View Full Version : How much should I be spending on a concrete slab


jam92102
02-25-2010, 05:16 PM
Ok, first please forgive my ignorance. I have no knowledge on the difference between concrete and cement. What I'm wanting to do this summer is build a good size shed (around 14x14 or 12x12) and I want it on a concrete/cement foundation so I don't have to worry about animals underneath.

First off what should my floor/foundation be made of and how much roughly should I pay for something like this? I'll be building the shed myself but I have no clue about how to do a foundation. I have to recognize my limits (which is sometimes hard for me to do, lol).

Any round park figure you can give me would be great as I would have no idea if I'm over paying. Thanks all for the help!

Jim

bazzateer
02-25-2010, 05:26 PM
Cement is the grey powder than 'glues' the stones and sand together to form the concrete. If it's just a shed then you should be OK with a 4" slab. Cost? I'm afraid I have no idea in your area.

Zrexxer
02-25-2010, 05:27 PM
Ok, first please forgive my ignorance. I have no knowledge on the difference between concrete and cement.
There are four components in concrete:

1. Water
2. Fine Aggregate (sand)
3. Coarse Aggregate (gravel) and
4. Portland Cement

You can't build anything with cement alone.

1969
02-25-2010, 05:36 PM
Why don't you just run the slab yourself ? BTW, if you think you a building 14x14 is adequate , build it 1.5 or 2 times that size. Providing you have the room and $$$$. If there is sod now where you hope to build, cut and remove. Lay down 3" or 4" of crushed gravel or screened pit run, water and compact same. But some 2"x6" plank, build perimeter of slab , level and brace. Inside your form put down heavy poly from end to end, side to side. Calculate cubic yards of concrete, call redimix, pour same. Have on hand a friend or two, screed top of the pour . If you want a real smooth finish, rent a power trowel, if not, leave it a semi rough finish. While the concrete is curing, cover with poly and keep damp. Perhaps some of this is beyond your expertise, but non of the above is very difficult. Good luck.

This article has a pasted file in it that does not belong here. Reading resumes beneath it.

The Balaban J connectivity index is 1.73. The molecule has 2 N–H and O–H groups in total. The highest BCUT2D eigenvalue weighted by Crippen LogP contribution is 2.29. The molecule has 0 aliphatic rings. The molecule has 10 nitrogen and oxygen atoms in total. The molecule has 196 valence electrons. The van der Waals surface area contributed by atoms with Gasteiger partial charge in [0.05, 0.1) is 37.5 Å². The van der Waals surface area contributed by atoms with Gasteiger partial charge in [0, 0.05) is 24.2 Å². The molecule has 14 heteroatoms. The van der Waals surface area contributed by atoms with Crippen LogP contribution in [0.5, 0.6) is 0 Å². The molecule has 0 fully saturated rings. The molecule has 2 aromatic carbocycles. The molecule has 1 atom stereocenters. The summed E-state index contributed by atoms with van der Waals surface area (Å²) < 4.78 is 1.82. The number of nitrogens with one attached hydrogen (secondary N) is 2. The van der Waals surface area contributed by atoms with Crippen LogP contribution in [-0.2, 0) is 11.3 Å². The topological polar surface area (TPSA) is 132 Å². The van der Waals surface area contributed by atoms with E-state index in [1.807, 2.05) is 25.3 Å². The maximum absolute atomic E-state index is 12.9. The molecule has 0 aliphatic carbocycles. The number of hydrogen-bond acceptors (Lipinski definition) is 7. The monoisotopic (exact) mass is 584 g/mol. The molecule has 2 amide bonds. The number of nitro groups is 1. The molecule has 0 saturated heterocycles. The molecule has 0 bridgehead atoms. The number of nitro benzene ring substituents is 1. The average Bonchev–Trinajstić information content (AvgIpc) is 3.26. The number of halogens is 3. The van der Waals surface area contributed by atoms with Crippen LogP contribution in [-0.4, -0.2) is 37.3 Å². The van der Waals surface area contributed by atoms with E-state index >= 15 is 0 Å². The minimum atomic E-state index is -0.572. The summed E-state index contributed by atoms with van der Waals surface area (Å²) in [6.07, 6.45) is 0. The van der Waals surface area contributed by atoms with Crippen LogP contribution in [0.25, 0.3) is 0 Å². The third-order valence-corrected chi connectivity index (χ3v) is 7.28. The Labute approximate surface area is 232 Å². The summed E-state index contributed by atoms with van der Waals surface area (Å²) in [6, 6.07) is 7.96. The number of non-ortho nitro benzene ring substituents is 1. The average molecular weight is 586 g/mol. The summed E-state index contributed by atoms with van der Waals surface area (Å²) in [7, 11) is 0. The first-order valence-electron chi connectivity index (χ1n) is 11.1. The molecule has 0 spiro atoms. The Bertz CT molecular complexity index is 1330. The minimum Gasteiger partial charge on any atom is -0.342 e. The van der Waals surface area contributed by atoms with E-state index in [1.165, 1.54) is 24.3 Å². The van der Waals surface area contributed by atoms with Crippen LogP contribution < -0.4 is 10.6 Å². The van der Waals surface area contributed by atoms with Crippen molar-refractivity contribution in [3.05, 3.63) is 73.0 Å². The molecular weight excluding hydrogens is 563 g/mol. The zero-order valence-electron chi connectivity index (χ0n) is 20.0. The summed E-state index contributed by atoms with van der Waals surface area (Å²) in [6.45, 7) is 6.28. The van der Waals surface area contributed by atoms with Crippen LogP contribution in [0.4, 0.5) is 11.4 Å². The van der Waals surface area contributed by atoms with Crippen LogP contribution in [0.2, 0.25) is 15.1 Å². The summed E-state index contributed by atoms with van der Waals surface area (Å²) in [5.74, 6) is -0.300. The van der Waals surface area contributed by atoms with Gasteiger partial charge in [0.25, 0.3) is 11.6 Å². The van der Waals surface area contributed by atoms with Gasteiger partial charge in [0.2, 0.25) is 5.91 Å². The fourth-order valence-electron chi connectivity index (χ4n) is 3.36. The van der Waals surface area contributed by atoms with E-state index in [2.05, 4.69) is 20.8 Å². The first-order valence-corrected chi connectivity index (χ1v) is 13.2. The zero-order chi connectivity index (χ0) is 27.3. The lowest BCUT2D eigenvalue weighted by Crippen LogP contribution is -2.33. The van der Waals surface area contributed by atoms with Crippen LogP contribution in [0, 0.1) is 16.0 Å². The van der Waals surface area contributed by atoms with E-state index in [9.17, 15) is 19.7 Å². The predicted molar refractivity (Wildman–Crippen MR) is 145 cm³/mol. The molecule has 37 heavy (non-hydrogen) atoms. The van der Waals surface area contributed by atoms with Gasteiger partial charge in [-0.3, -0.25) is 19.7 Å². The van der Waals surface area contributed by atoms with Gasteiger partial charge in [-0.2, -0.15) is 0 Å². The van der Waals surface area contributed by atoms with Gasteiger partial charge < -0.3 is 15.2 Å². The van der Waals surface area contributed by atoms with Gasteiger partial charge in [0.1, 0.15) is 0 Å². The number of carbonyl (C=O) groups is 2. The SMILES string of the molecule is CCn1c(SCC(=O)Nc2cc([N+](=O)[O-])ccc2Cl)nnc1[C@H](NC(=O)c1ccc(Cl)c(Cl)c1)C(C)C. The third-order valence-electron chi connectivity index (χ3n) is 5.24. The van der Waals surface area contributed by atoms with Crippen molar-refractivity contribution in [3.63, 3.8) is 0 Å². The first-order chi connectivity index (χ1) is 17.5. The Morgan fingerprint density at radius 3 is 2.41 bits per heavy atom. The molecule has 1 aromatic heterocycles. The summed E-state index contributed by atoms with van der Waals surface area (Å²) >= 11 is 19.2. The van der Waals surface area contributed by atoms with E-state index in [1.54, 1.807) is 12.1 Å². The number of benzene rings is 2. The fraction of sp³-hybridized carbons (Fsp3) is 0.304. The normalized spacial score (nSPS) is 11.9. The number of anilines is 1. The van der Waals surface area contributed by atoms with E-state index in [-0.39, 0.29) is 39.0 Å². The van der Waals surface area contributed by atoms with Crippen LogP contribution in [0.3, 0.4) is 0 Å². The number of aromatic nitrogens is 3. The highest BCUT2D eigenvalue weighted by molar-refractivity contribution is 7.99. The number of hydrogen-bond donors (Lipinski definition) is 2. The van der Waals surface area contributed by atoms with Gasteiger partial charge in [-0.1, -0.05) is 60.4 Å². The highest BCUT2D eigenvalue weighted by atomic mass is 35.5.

1969
02-25-2010, 05:43 PM
I forgot to mention you might want to put screen in the slab, helps with cracking. Depending on the size, 4" to 6" deep will be fine. I f you intend on having a light or receptacle in the bldg, stub out a short piece of PVC to accommodate the wiring.

ddawg16
02-25-2010, 07:42 PM
A 14'x14 slab apx 4" thick will take a little over 7 yards of concrete.

On 'average', concrete is running around $80-100/yard deliverd....

Most trucks will hold up to 10 yards....if you order less than a full load, the cost per yard goes up....